Sunday, September 3, 2017

Skipper-dog's vertical leap is not what it was

I bought a little set of stairs to help our aging dog get up on his favorite chair, but he just stared at it like it was a cat. He likes cats, actually, but he is not about to climb up one. 

So his favorite route, floor to chair to windowsill to bark at the mail man, now looms like Everest. The couch is suddenly too high for him to jump onto, so I laid one of its back cushions on the floor to use as a step up. He snuggled onto it as a bed. 

The dogs of my youth—Flirty, Brownie, Snoopy, Tiffy (do you sense a certain naming convention?)—have glowing places in my memory. Woofer not so much. Woofer was small, shaggy, black and white, low to the ground. You never wondered what Woofer was thinking about because you knew he wasn’t. Post-Woofer, I was dogless for 20 years. I am not proud of it. 

Skipper, best anyone can tell, is a terrier/Chihuahua mix, roughly 12 years old. He arrived from the shelter with the pretentious French name, Bon Garçon. Which either means “good boy” or “excellent waiter,” depending on the high school you went to. 

He got his new name because he skips when he walks, his back legs doing such a jig that more than one well-meaning passerby has warned us he must have stepped on a thorn. No. It comes from inside, we’d say. He is a Skipper.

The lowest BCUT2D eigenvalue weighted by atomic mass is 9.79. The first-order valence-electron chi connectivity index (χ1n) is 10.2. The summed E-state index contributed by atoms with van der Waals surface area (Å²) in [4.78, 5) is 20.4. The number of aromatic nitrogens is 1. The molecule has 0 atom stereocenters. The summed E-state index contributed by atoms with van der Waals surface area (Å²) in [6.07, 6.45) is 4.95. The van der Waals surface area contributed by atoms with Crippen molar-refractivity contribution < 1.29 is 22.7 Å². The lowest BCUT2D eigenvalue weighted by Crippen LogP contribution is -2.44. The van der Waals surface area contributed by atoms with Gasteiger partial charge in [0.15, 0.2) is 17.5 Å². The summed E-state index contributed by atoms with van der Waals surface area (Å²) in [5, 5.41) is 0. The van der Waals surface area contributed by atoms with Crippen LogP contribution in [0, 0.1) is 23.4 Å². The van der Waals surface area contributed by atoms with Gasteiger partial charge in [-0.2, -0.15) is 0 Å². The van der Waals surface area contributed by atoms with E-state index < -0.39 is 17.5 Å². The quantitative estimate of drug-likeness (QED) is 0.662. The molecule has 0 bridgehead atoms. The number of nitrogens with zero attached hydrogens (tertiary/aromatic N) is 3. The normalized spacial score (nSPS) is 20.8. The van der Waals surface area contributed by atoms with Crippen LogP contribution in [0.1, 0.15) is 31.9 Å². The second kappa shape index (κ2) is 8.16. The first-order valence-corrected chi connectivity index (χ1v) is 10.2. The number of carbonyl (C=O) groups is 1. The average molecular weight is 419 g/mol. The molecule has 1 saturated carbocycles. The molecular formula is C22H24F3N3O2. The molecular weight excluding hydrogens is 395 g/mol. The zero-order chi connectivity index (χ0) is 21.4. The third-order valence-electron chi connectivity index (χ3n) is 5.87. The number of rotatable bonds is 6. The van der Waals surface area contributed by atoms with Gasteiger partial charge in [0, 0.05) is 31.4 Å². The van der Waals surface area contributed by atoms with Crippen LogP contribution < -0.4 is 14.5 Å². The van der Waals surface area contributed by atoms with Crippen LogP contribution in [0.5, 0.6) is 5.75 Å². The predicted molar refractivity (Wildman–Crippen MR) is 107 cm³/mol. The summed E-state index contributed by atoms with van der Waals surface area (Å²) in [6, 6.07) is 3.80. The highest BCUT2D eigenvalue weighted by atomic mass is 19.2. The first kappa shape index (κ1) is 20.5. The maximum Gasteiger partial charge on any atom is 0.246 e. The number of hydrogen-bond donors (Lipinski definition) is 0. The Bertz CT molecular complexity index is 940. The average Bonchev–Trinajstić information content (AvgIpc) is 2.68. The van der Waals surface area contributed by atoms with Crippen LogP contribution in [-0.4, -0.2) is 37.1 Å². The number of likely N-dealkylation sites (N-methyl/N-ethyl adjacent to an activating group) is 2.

Last week he must have jumped off his chair funny because one loud yelp and one x-ray later, he seems to have a compressed pair of vertebrae. Instead of the confident three-foot leap he has  made onto the bed for a decade, he now paces below, posing, readying, then reconsidering. Like Kobe at the end, he just doesn’t have the legs. Ten minutes into his daily walk, he has slowed to the pace of a bipartisan bill.

His tail wags as always, though. He does not know he is mortal. He thinks he will wake up every morning in his plush bed, now set on the floor for easy access, forever. He thinks one day, if he just sniffs the crack under the front door powerfully enough, the mail man will be sucked indoors for gleeful devouring. And whoever they hire to replace him. Forever. 


It is not true. But for now, at least, to borrow from “Omar Khayyam,” Skipper skips, and having skipped, skips on. 

. . .



The excellent waiter in more sprightly days



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